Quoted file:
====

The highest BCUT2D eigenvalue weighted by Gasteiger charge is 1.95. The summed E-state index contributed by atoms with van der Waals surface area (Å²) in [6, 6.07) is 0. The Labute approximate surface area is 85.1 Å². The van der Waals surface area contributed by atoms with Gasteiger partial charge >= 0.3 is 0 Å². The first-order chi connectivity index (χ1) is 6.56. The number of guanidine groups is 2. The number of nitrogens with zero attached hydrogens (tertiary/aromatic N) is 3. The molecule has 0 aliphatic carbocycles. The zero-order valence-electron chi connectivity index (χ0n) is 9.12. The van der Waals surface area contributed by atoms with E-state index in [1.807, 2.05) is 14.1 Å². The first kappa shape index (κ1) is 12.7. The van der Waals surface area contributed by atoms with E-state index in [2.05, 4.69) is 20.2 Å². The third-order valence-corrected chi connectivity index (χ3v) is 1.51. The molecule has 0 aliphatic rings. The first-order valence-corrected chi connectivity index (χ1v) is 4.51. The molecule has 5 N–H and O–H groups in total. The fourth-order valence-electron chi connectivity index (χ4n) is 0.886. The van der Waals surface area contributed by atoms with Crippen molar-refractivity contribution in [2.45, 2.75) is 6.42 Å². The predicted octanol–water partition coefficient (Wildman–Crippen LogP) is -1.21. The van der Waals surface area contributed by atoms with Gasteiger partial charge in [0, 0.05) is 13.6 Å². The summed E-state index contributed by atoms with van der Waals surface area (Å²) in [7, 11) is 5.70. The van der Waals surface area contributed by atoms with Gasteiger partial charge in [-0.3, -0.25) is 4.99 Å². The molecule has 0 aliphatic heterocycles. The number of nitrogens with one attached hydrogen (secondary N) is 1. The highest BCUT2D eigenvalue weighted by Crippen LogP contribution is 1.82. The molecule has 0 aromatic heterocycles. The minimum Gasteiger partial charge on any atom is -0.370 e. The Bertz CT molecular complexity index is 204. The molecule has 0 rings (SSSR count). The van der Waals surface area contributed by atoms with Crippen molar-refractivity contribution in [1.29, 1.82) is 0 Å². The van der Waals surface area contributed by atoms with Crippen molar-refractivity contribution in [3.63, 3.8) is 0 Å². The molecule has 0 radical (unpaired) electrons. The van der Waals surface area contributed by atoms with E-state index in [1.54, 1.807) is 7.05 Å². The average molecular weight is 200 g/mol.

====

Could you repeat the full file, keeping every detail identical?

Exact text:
The highest BCUT2D eigenvalue weighted by Gasteiger charge is 1.95. The summed E-state index contributed by atoms with van der Waals surface area (Å²) in [6, 6.07) is 0. The Labute approximate surface area is 85.1 Å². The van der Waals surface area contributed by atoms with Gasteiger partial charge >= 0.3 is 0 Å². The first-order chi connectivity index (χ1) is 6.56. The number of guanidine groups is 2. The number of nitrogens with zero attached hydrogens (tertiary/aromatic N) is 3. The molecule has 0 aliphatic carbocycles. The zero-order valence-electron chi connectivity index (χ0n) is 9.12. The van der Waals surface area contributed by atoms with E-state index in [1.807, 2.05) is 14.1 Å². The first kappa shape index (κ1) is 12.7. The van der Waals surface area contributed by atoms with E-state index in [2.05, 4.69) is 20.2 Å². The third-order valence-corrected chi connectivity index (χ3v) is 1.51. The molecule has 0 aliphatic rings. The first-order valence-corrected chi connectivity index (χ1v) is 4.51. The molecule has 5 N–H and O–H groups in total. The fourth-order valence-electron chi connectivity index (χ4n) is 0.886. The van der Waals surface area contributed by atoms with Crippen molar-refractivity contribution in [2.45, 2.75) is 6.42 Å². The predicted octanol–water partition coefficient (Wildman–Crippen LogP) is -1.21. The van der Waals surface area contributed by atoms with Gasteiger partial charge in [0, 0.05) is 13.6 Å². The summed E-state index contributed by atoms with van der Waals surface area (Å²) in [7, 11) is 5.70. The van der Waals surface area contributed by atoms with Gasteiger partial charge in [-0.3, -0.25) is 4.99 Å². The molecule has 0 aliphatic heterocycles. The number of nitrogens with one attached hydrogen (secondary N) is 1. The highest BCUT2D eigenvalue weighted by Crippen LogP contribution is 1.82. The molecule has 0 aromatic heterocycles. The minimum Gasteiger partial charge on any atom is -0.370 e. The Bertz CT molecular complexity index is 204. The molecule has 0 rings (SSSR count). The van der Waals surface area contributed by atoms with Crippen molar-refractivity contribution in [1.29, 1.82) is 0 Å². The van der Waals surface area contributed by atoms with Crippen molar-refractivity contribution in [3.63, 3.8) is 0 Å². The molecule has 0 radical (unpaired) electrons. The van der Waals surface area contributed by atoms with E-state index in [1.54, 1.807) is 7.05 Å². The average molecular weight is 200 g/mol.